Any help for an Older guy trying to play better??

Discussion in 'Trumpet Discussion' started by Samurota, Feb 21, 2015.

  1. Samurota

    Samurota New Friend

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    Feb 6, 2013
    I'm 55 now and picked the horn back up couple of years ago. After I lost my parents a few years back I decided I would pursue some things in my life I enjoy. Kinda don't want to wait too long til its too late. Some of you may relate.
    That's the back story ,Now I play 3rd with a swing band and I really like it a lot. I've been taking lessons and trying to get to a level where I don't struggle so much but I have reached a point where I don't seem to progress in range or in being able to do runs and faster parts. I'm a mechanic so my fingers seem to be tighter and not move as fast or well as some .
    I really want to get past this plateau and progress to a point where I feel comfortable with the higher range and faster parts. I could use some help or is this something I just have to work through??
     
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  2. Comeback

    Comeback Forte User

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    Welcome to TM and active posting! One way or another, you will simply have to work through it. It seems you are doing many of the right things. There are teachers, "chop docs", who might help you with range specifically. Jeanne Pocius, who I know only by reputation, comes to mind. I worked in construction trades for many years and can identify a little with your dexterity issues. Working exercises and tunes with a metronome and gradually increasing tempos, along with learning alternate fingerings, may be helpful as you work to master faster parts. I think plateauing happens to many of us at one time or another, but even during these times there is much opportunity for improvement with aspects of playing other than those we are fixated upon. Also, sometimes more may be less when it comes to practice. Overdoing when chops are tired has not been helpful for me. Good luck!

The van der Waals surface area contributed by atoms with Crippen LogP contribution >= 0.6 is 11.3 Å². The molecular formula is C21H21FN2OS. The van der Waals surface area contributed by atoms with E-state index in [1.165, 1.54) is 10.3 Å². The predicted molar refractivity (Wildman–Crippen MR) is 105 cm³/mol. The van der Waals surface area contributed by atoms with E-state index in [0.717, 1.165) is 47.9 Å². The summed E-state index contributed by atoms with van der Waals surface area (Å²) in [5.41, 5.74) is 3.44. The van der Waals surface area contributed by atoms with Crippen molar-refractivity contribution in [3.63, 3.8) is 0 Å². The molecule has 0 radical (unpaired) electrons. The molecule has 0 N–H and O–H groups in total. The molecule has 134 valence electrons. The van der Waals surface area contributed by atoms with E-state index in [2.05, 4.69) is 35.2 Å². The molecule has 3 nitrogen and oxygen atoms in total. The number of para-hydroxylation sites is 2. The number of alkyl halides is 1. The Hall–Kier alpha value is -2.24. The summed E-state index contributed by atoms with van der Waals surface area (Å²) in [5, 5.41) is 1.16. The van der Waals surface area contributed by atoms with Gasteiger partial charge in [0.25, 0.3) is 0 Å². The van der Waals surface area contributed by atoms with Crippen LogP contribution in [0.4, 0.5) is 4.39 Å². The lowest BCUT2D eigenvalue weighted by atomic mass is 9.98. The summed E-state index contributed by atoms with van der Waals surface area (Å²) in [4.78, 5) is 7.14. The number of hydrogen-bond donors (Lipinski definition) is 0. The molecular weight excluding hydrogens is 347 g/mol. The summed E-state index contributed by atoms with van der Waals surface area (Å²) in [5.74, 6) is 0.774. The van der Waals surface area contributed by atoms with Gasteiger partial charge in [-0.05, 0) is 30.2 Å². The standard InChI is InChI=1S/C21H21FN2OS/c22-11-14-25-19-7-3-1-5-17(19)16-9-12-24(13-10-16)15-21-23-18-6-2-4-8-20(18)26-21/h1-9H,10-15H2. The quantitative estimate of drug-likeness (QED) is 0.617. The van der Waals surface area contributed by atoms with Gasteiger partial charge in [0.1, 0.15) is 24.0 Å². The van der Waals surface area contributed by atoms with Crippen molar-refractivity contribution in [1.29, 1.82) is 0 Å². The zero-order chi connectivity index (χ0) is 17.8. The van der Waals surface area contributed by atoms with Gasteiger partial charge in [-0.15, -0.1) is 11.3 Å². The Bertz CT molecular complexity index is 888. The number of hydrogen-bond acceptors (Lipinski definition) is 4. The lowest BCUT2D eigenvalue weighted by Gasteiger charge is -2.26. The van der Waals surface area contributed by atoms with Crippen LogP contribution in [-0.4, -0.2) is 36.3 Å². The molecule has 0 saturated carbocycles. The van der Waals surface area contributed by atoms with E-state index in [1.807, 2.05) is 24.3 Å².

Jim
     
  3. Dennis78

    Dennis78 Fortissimo User

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    Be happy where you are at, and just keep doing what you are doing. To help you work with speed just make sure you are counting your music correctly and use a metronome, adjusting a little faster every time. For range I can't speak to for mine isn't the best I only go to high A but that doesn't bother me. I'm a commercial electrician so I relate about slow stiff fingers. Above all just have fun and with effort it will all come in due time
     
  4. Culbe

    Culbe Forte User

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    I felt like I stopped making progress (or even declining), but then I got a bigger range, and better technique. I would just push through.
     
  5. jiarby

    jiarby Fortissimo User

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    Practice fundamentals more, Clarke Technical Studies (Rich Willey & Vizzutti too) and scales are great for finger dexterity. Don't just practice your parts for the band, that doesn't help much with overall fundamental skill. A rising tide lifts all boats, so the more you focus practice on your foundation skills then you will become better at everything.